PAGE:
What is the Future for Higher Ed in West Virginia?


College tuition is going up across the country – and across West Virginia. Recently, the West Virginia Higher Education Policy Commission (WVHEPC) approved increases for several colleges and universities. Unfortunately, these increases come as many schools have seen a decline in enrollment.

On June 16, the WVHEPC approved  tuition increases. Here’s a look at the increases at each school:

  • Marshall University: 9.1% (School of Pharmacy only)
  • West Liberty University: 9.1% (Nursing program only)
  • West Virginia University: 7.8%
  • Fairmont State University: 6.6%
  • Concord University: 5%
  • Shepherd University: 4.96%

And as the cost of college continues to rise, the commission’s website says enrollment at universities across the state has dropped by over 2,500 in the past three years.

Is the rise in tuition to blame for this downward trend? A report finds that West Virginia is one of only eight states that continues to reduce the amount of money going towards higher education in its budget as the economy recovers from the Great Recession. For this year, there was a 3.75 percent reduction.

Kent Gamble is the Director of Enrollment at Concord University. He says the school had little choice when deciding to increase tuition.

“The cost of business keeps going up and up, whether it’s a gas bill or whether it’s [an] insurance bill, and so I think that the university has to make an adjustment,” Gamble says.

Concord is considered a regional university. In other words, it serves the counties that surround it. Regional universities are often some of the biggest employers in the areas they serve. Ideally, graduates from these universities can then go on to work in the state.

Gamble says that universities like Concord are vital to West Virginia’s recovery for this reason.

“We have a responsibility to drive the economy just like the mom and pop business does, or the larger employer in that county,” Gamble says. “So I think we have a responsibility to drive students to get a degree, to get a four-year education or a masters.

One way to avoid tuition increases is obvious – increase enrollment. But Gamble realizes that the old technique of attracting student right out of high school is not broad enough.

“I think that for any institution in West Virginia that’s small, diversifying its enrollment is going to be key to ten-year success, or five-year success, or one-year success,” Gamble says. “You can no longer rely on the first time freshman to drive enrollment. Even though it’s a big part of your enrollment, you can’t rely on it.”

WVHEPC Chancellor Paul Hill has high hopes for the future of higher education in West Virginia despite the declining state support. He says that there are positive signs of an economic upturn on the horizon.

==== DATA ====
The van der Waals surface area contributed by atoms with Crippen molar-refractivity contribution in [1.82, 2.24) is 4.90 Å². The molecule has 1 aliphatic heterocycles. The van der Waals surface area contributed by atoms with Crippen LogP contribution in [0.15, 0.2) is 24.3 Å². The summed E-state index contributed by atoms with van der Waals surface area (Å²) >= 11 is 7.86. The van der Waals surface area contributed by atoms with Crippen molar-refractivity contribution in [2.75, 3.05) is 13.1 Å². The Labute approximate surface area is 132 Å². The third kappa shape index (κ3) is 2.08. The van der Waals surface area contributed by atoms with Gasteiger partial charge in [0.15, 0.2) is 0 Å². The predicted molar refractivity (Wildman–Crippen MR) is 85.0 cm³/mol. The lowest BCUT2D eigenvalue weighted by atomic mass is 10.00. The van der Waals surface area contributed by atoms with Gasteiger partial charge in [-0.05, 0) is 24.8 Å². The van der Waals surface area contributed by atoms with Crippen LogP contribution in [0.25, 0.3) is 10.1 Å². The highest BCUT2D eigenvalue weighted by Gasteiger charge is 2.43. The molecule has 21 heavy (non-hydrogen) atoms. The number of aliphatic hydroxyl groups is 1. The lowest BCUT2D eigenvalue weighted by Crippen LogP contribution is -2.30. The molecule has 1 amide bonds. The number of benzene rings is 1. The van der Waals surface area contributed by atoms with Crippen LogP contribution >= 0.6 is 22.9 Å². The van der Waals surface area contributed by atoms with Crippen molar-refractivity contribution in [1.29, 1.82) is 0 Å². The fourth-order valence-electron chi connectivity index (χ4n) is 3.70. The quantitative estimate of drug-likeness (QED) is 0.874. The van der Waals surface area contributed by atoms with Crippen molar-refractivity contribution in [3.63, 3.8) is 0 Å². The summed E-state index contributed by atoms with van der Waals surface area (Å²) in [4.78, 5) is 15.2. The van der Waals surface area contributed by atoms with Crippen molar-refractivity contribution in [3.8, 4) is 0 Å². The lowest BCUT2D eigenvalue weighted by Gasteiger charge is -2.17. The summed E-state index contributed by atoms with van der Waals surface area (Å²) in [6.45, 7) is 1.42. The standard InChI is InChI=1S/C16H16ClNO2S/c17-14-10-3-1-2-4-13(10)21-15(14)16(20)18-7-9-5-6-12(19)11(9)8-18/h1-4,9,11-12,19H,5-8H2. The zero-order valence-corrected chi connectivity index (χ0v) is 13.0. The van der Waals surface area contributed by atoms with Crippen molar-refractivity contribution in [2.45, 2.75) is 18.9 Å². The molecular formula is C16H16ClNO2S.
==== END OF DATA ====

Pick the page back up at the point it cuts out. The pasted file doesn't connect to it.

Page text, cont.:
“We think there is some optimism within the state budget in the long term while the state budget office indicates we’re still going through this downturn, there are some signs that the budget will recover in the next year or so and we would hope that there would not be any further cuts to higher education in West Virginia,” Hill says.

Hill and his team at the WVHEPC have made a master plan for increasing enrollment at West Virginia universities. Here’s a breakdown of the plan:

  1. Access: Increase access to postsecondary education for West Virginians.
  2. Success: Increase the amount of students graduating from universities in the state.
  3. Impact: Increase the amount of graduates from West Virginia universities who contribute to the state’s workforce after obtaining a degree.

Hill says the actual process of learning will change, having an impact on the future of higher education.
“I think [in] the future we’re going to see a lot more use of technology in our education, we’re already seeing a lot now,” Hill says. “But I think we’ll see a lot more in what we call ‘blended learning opportunities,’ more online opportunities.

And what about the actual college students? Why are they here? Jasmine Jimenez is from Connecticut and attends Concord University. She decided to attend college in West Virginia because of the lower costs.


Credit Jared Kline
Jimenez works on campus to help pay for her education expenses.

  “The tuition increases are coming at every state, but it also has a lot to do with the cost of living and the poverty levels and what not in those states, and Connecticut versus West Virginia is always going to be cheaper,” Jimenez says.

But Jimenez also remembers some of the things that were discouraging her from attending college back in high school. For her, there seems to be a lack of coordination between the colleges and high schools.

“High school students are told that this is the price, this is how much it’s going to go up every year and that’s all they see,” Jimenez says. “They don’t do get any sort of encouragement that they could afford these schools and go to schools and they won’t have to be in debt.”

Despite the nearly annual tuition increases at its colleges, West Virginia continues to be a higher education bargain as in Jimenez’s case. And attracting more out-of-state students could be a key to increasing college enrollment because the state does not produce enough high school graduates each year to keep its college classrooms filled.